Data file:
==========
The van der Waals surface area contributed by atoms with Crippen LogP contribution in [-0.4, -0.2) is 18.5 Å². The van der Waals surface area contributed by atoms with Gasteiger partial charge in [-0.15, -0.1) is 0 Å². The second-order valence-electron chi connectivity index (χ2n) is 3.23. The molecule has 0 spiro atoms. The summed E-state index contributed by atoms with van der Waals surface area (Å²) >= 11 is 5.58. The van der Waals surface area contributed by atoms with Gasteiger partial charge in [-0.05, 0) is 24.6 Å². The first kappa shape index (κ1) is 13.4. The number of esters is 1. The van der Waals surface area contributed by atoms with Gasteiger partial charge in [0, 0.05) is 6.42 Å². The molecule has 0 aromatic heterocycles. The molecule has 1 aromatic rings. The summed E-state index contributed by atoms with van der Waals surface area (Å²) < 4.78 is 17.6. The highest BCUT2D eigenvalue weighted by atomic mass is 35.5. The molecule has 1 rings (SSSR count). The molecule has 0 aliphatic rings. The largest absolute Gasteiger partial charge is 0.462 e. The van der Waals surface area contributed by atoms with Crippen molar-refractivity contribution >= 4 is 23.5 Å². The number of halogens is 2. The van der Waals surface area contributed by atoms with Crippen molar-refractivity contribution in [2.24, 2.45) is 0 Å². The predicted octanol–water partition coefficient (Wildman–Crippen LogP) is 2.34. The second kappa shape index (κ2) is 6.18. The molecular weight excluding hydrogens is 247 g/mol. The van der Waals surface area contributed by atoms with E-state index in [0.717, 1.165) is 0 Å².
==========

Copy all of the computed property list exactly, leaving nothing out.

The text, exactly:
The van der Waals surface area contributed by atoms with Crippen LogP contribution in [-0.4, -0.2) is 18.5 Å². The van der Waals surface area contributed by atoms with Gasteiger partial charge in [-0.15, -0.1) is 0 Å². The second-order valence-electron chi connectivity index (χ2n) is 3.23. The molecule has 0 spiro atoms. The summed E-state index contributed by atoms with van der Waals surface area (Å²) >= 11 is 5.58. The van der Waals surface area contributed by atoms with Gasteiger partial charge in [-0.05, 0) is 24.6 Å². The first kappa shape index (κ1) is 13.4. The number of esters is 1. The van der Waals surface area contributed by atoms with Gasteiger partial charge in [0, 0.05) is 6.42 Å². The molecule has 0 aromatic heterocycles. The molecule has 1 aromatic rings. The summed E-state index contributed by atoms with van der Waals surface area (Å²) < 4.78 is 17.6. The highest BCUT2D eigenvalue weighted by atomic mass is 35.5. The molecule has 1 rings (SSSR count). The molecule has 0 aliphatic rings. The largest absolute Gasteiger partial charge is 0.462 e. The van der Waals surface area contributed by atoms with Crippen molar-refractivity contribution >= 4 is 23.5 Å². The number of halogens is 2. The van der Waals surface area contributed by atoms with Crippen molar-refractivity contribution in [2.24, 2.45) is 0 Å². The predicted octanol–water partition coefficient (Wildman–Crippen LogP) is 2.34. The second kappa shape index (κ2) is 6.18. The molecular weight excluding hydrogens is 247 g/mol. The van der Waals surface area contributed by atoms with E-state index in [0.717, 1.165) is 0 Å².